American writer Philip Roth (b. 1933) is perhaps best known for his infamous novel Portnoy’s Complaint. Many of his stories chronicle American and Jewish life in New Jersey and frequently feature the character Nathan Zuckerman. Roth is one of the most critically acclaimed authors of the modern era, receiving:
- Two National Book Awards
- Two National Book Critics Circle awards
- Three PEN/Faulkner Awards
- The Pulitzer Prize, awarded for his 1997 novel American Pastoral
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Roth's Early Work
Roth grew up in Newark, New Jersey, the setting of many of his works. His first novel, Goodbye, Columbus, was published in 1959 and received a National Book Award. 1969’s Portnoy’s Complaint, with its graphic and humorous sexual themes is one of his more enduring works. Much of Roth’s work is semi-autobiographical, and many have seen his Nathan Zuckerman character as his alter ego.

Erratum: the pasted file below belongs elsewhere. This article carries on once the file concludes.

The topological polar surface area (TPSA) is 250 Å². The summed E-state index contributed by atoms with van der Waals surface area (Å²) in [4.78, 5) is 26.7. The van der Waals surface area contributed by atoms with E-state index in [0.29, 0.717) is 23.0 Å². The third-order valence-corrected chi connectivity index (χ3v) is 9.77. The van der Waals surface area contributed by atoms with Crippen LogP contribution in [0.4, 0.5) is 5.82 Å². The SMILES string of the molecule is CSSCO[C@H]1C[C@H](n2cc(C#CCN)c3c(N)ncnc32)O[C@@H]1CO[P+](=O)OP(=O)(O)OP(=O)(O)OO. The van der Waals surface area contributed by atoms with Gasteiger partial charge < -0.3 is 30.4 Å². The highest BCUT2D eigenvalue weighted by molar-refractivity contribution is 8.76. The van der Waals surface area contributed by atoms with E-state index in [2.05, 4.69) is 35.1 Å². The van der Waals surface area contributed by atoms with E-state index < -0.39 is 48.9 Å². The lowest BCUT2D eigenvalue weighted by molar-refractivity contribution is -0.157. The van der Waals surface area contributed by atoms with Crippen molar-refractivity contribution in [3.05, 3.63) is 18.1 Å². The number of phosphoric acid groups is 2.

Much of Roth’s later works have explored the post-World War II America and the retreat from some high point of America that was achieved in the 1940s. Roth’s seeming angry with modern America and his frustration with political developments is a theme throughout many of his recent works. Modern life is contrasted with the near-idyllic childhood of Nathan Zuckerman.
In 2012, Roth announced that he was retiring from fiction writing, after having expressed pessimism regarding the future of the novel as an art form in several magazine interviews.;